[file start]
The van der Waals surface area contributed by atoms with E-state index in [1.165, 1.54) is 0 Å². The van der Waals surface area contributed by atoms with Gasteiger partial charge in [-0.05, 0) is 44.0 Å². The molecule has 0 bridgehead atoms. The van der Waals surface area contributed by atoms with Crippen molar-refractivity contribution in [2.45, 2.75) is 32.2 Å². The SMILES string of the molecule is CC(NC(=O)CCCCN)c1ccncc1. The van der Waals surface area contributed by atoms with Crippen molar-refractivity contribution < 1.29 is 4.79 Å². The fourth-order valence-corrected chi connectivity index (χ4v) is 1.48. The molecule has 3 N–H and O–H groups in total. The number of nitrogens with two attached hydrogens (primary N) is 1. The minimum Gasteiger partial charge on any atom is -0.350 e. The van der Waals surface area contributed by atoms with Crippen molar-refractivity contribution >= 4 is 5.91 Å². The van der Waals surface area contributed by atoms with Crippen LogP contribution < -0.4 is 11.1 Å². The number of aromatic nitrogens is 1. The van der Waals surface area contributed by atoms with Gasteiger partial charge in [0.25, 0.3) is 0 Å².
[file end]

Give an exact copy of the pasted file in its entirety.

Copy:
The van der Waals surface area contributed by atoms with E-state index in [1.165, 1.54) is 0 Å². The van der Waals surface area contributed by atoms with Gasteiger partial charge in [-0.05, 0) is 44.0 Å². The molecule has 0 bridgehead atoms. The van der Waals surface area contributed by atoms with Crippen molar-refractivity contribution in [2.45, 2.75) is 32.2 Å². The SMILES string of the molecule is CC(NC(=O)CCCCN)c1ccncc1. The van der Waals surface area contributed by atoms with Crippen molar-refractivity contribution < 1.29 is 4.79 Å². The fourth-order valence-corrected chi connectivity index (χ4v) is 1.48. The molecule has 3 N–H and O–H groups in total. The number of nitrogens with two attached hydrogens (primary N) is 1. The minimum Gasteiger partial charge on any atom is -0.350 e. The van der Waals surface area contributed by atoms with Crippen molar-refractivity contribution >= 4 is 5.91 Å². The van der Waals surface area contributed by atoms with Crippen LogP contribution < -0.4 is 11.1 Å². The number of aromatic nitrogens is 1. The van der Waals surface area contributed by atoms with Gasteiger partial charge in [0.25, 0.3) is 0 Å².